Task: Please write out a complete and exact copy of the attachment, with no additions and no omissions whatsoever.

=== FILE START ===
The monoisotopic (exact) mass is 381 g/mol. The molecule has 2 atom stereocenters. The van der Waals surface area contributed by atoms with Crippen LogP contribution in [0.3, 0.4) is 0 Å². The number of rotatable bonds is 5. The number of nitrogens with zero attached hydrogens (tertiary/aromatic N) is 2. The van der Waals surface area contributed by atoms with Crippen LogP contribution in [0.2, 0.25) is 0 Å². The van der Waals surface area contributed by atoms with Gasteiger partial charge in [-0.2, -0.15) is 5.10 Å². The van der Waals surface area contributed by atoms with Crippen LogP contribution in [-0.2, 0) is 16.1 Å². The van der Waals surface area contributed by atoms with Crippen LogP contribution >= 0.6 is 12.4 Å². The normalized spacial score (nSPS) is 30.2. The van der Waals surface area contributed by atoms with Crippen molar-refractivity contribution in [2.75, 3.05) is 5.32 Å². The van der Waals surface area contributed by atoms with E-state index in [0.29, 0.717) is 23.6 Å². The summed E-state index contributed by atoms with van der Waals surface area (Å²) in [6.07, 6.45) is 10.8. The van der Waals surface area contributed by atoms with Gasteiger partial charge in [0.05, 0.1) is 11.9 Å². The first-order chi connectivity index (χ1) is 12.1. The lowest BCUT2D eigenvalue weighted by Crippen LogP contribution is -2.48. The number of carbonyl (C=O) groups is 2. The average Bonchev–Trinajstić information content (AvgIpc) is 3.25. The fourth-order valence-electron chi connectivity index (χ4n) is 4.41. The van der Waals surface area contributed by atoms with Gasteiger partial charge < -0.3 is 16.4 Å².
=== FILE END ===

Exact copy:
The monoisotopic (exact) mass is 381 g/mol. The molecule has 2 atom stereocenters. The van der Waals surface area contributed by atoms with Crippen LogP contribution in [0.3, 0.4) is 0 Å². The number of rotatable bonds is 5. The number of nitrogens with zero attached hydrogens (tertiary/aromatic N) is 2. The van der Waals surface area contributed by atoms with Crippen LogP contribution in [0.2, 0.25) is 0 Å². The van der Waals surface area contributed by atoms with Gasteiger partial charge in [-0.2, -0.15) is 5.10 Å². The van der Waals surface area contributed by atoms with Crippen LogP contribution in [-0.2, 0) is 16.1 Å². The van der Waals surface area contributed by atoms with Crippen LogP contribution >= 0.6 is 12.4 Å². The normalized spacial score (nSPS) is 30.2. The van der Waals surface area contributed by atoms with Crippen molar-refractivity contribution in [2.75, 3.05) is 5.32 Å². The van der Waals surface area contributed by atoms with E-state index in [0.29, 0.717) is 23.6 Å². The summed E-state index contributed by atoms with van der Waals surface area (Å²) in [6.07, 6.45) is 10.8. The van der Waals surface area contributed by atoms with Gasteiger partial charge in [0.05, 0.1) is 11.9 Å². The first-order chi connectivity index (χ1) is 12.1. The lowest BCUT2D eigenvalue weighted by Crippen LogP contribution is -2.48. The number of carbonyl (C=O) groups is 2. The average Bonchev–Trinajstić information content (AvgIpc) is 3.25. The fourth-order valence-electron chi connectivity index (χ4n) is 4.41. The van der Waals surface area contributed by atoms with Gasteiger partial charge < -0.3 is 16.4 Å².